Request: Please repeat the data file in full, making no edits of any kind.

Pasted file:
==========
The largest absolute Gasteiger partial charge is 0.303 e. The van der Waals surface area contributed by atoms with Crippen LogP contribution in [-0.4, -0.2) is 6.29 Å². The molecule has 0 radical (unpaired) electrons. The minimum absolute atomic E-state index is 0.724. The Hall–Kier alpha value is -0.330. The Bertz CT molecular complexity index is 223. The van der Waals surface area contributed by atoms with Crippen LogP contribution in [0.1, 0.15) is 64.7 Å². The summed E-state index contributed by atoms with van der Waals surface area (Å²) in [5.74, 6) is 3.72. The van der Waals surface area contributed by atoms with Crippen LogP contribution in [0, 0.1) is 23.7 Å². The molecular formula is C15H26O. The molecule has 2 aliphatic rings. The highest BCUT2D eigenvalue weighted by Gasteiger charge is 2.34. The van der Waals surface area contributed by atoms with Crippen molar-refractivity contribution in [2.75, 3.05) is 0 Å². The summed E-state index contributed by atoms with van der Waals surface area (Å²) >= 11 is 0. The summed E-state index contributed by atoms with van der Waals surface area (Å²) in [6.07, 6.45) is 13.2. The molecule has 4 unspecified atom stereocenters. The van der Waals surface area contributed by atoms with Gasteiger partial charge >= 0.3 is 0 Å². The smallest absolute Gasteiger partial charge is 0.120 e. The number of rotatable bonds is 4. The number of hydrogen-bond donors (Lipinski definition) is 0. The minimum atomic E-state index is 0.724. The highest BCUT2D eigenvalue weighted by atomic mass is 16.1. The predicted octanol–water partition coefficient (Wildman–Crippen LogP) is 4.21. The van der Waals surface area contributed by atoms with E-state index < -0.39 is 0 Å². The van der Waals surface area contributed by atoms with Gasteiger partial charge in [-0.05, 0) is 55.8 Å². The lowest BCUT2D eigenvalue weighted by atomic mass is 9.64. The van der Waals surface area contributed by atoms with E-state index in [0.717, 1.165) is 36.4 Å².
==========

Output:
The largest absolute Gasteiger partial charge is 0.303 e. The van der Waals surface area contributed by atoms with Crippen LogP contribution in [-0.4, -0.2) is 6.29 Å². The molecule has 0 radical (unpaired) electrons. The minimum absolute atomic E-state index is 0.724. The Hall–Kier alpha value is -0.330. The Bertz CT molecular complexity index is 223. The van der Waals surface area contributed by atoms with Crippen LogP contribution in [0.1, 0.15) is 64.7 Å². The summed E-state index contributed by atoms with van der Waals surface area (Å²) in [5.74, 6) is 3.72. The van der Waals surface area contributed by atoms with Crippen LogP contribution in [0, 0.1) is 23.7 Å². The molecular formula is C15H26O. The molecule has 2 aliphatic rings. The highest BCUT2D eigenvalue weighted by Gasteiger charge is 2.34. The van der Waals surface area contributed by atoms with Crippen molar-refractivity contribution in [2.75, 3.05) is 0 Å². The summed E-state index contributed by atoms with van der Waals surface area (Å²) >= 11 is 0. The summed E-state index contributed by atoms with van der Waals surface area (Å²) in [6.07, 6.45) is 13.2. The molecule has 4 unspecified atom stereocenters. The van der Waals surface area contributed by atoms with Gasteiger partial charge >= 0.3 is 0 Å². The smallest absolute Gasteiger partial charge is 0.120 e. The number of rotatable bonds is 4. The number of hydrogen-bond donors (Lipinski definition) is 0. The minimum atomic E-state index is 0.724. The highest BCUT2D eigenvalue weighted by atomic mass is 16.1. The predicted octanol–water partition coefficient (Wildman–Crippen LogP) is 4.21. The van der Waals surface area contributed by atoms with E-state index < -0.39 is 0 Å². The van der Waals surface area contributed by atoms with Gasteiger partial charge in [-0.05, 0) is 55.8 Å². The lowest BCUT2D eigenvalue weighted by atomic mass is 9.64. The van der Waals surface area contributed by atoms with E-state index in [0.717, 1.165) is 36.4 Å².